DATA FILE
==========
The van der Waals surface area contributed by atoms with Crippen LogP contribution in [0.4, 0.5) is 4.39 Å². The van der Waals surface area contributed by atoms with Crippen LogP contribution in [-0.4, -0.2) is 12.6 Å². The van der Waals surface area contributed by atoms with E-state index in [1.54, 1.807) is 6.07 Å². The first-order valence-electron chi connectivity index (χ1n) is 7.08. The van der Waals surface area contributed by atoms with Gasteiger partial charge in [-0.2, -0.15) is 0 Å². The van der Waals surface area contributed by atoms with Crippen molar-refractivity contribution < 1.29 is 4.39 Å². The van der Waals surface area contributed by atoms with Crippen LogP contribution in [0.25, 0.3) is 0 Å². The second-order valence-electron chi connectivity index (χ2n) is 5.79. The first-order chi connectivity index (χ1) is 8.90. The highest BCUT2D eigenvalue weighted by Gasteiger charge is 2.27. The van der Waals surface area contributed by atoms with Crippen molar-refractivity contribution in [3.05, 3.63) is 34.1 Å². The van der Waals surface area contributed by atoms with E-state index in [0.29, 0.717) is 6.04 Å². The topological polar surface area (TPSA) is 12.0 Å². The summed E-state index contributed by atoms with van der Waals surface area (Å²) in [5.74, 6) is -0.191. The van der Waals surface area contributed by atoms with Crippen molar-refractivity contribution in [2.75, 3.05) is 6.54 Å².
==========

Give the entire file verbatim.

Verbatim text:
The van der Waals surface area contributed by atoms with Crippen LogP contribution in [0.4, 0.5) is 4.39 Å². The van der Waals surface area contributed by atoms with Crippen LogP contribution in [-0.4, -0.2) is 12.6 Å². The van der Waals surface area contributed by atoms with E-state index in [1.54, 1.807) is 6.07 Å². The first-order valence-electron chi connectivity index (χ1n) is 7.08. The van der Waals surface area contributed by atoms with Gasteiger partial charge in [-0.2, -0.15) is 0 Å². The van der Waals surface area contributed by atoms with Crippen molar-refractivity contribution < 1.29 is 4.39 Å². The van der Waals surface area contributed by atoms with Crippen LogP contribution in [0.25, 0.3) is 0 Å². The second-order valence-electron chi connectivity index (χ2n) is 5.79. The first-order chi connectivity index (χ1) is 8.90. The highest BCUT2D eigenvalue weighted by Gasteiger charge is 2.27. The van der Waals surface area contributed by atoms with Crippen molar-refractivity contribution in [3.05, 3.63) is 34.1 Å². The van der Waals surface area contributed by atoms with E-state index in [0.29, 0.717) is 6.04 Å². The topological polar surface area (TPSA) is 12.0 Å². The summed E-state index contributed by atoms with van der Waals surface area (Å²) in [5.74, 6) is -0.191. The van der Waals surface area contributed by atoms with Crippen molar-refractivity contribution in [2.75, 3.05) is 6.54 Å².